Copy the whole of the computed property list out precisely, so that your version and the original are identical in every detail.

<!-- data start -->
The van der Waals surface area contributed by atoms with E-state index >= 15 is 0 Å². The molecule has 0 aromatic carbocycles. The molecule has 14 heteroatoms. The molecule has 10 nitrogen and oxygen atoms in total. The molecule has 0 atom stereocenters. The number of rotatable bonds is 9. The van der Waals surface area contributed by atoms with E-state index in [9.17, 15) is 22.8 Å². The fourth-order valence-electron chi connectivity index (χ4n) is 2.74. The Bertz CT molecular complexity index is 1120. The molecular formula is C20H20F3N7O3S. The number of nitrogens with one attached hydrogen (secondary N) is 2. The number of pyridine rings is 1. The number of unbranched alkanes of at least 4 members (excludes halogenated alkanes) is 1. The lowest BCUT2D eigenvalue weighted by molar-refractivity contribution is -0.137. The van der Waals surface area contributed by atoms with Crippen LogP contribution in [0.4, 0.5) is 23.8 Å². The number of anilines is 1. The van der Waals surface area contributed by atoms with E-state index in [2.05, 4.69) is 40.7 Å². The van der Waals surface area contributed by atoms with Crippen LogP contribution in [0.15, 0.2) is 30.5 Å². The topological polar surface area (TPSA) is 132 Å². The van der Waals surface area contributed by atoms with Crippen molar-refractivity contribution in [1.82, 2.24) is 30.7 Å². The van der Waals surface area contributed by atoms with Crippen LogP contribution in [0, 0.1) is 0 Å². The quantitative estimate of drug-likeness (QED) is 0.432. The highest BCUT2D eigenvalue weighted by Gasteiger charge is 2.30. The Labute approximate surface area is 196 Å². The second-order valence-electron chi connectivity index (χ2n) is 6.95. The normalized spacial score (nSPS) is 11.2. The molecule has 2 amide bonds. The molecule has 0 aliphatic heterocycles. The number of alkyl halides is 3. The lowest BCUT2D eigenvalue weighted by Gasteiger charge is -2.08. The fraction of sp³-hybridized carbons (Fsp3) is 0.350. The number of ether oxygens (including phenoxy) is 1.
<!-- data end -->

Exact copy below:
The van der Waals surface area contributed by atoms with E-state index >= 15 is 0 Å². The molecule has 0 aromatic carbocycles. The molecule has 14 heteroatoms. The molecule has 10 nitrogen and oxygen atoms in total. The molecule has 0 atom stereocenters. The number of rotatable bonds is 9. The van der Waals surface area contributed by atoms with E-state index in [9.17, 15) is 22.8 Å². The fourth-order valence-electron chi connectivity index (χ4n) is 2.74. The Bertz CT molecular complexity index is 1120. The molecular formula is C20H20F3N7O3S. The number of nitrogens with one attached hydrogen (secondary N) is 2. The number of pyridine rings is 1. The number of unbranched alkanes of at least 4 members (excludes halogenated alkanes) is 1. The lowest BCUT2D eigenvalue weighted by molar-refractivity contribution is -0.137. The van der Waals surface area contributed by atoms with Crippen LogP contribution in [0.4, 0.5) is 23.8 Å². The number of anilines is 1. The van der Waals surface area contributed by atoms with E-state index in [2.05, 4.69) is 40.7 Å². The van der Waals surface area contributed by atoms with Crippen LogP contribution in [0.15, 0.2) is 30.5 Å². The topological polar surface area (TPSA) is 132 Å². The van der Waals surface area contributed by atoms with Crippen molar-refractivity contribution in [1.82, 2.24) is 30.7 Å². The van der Waals surface area contributed by atoms with Crippen LogP contribution in [0, 0.1) is 0 Å². The quantitative estimate of drug-likeness (QED) is 0.432. The highest BCUT2D eigenvalue weighted by Gasteiger charge is 2.30. The Labute approximate surface area is 196 Å². The second-order valence-electron chi connectivity index (χ2n) is 6.95. The normalized spacial score (nSPS) is 11.2. The molecule has 2 amide bonds. The molecule has 0 aliphatic heterocycles. The number of alkyl halides is 3. The lowest BCUT2D eigenvalue weighted by Gasteiger charge is -2.08. The fraction of sp³-hybridized carbons (Fsp3) is 0.350. The number of ether oxygens (including phenoxy) is 1.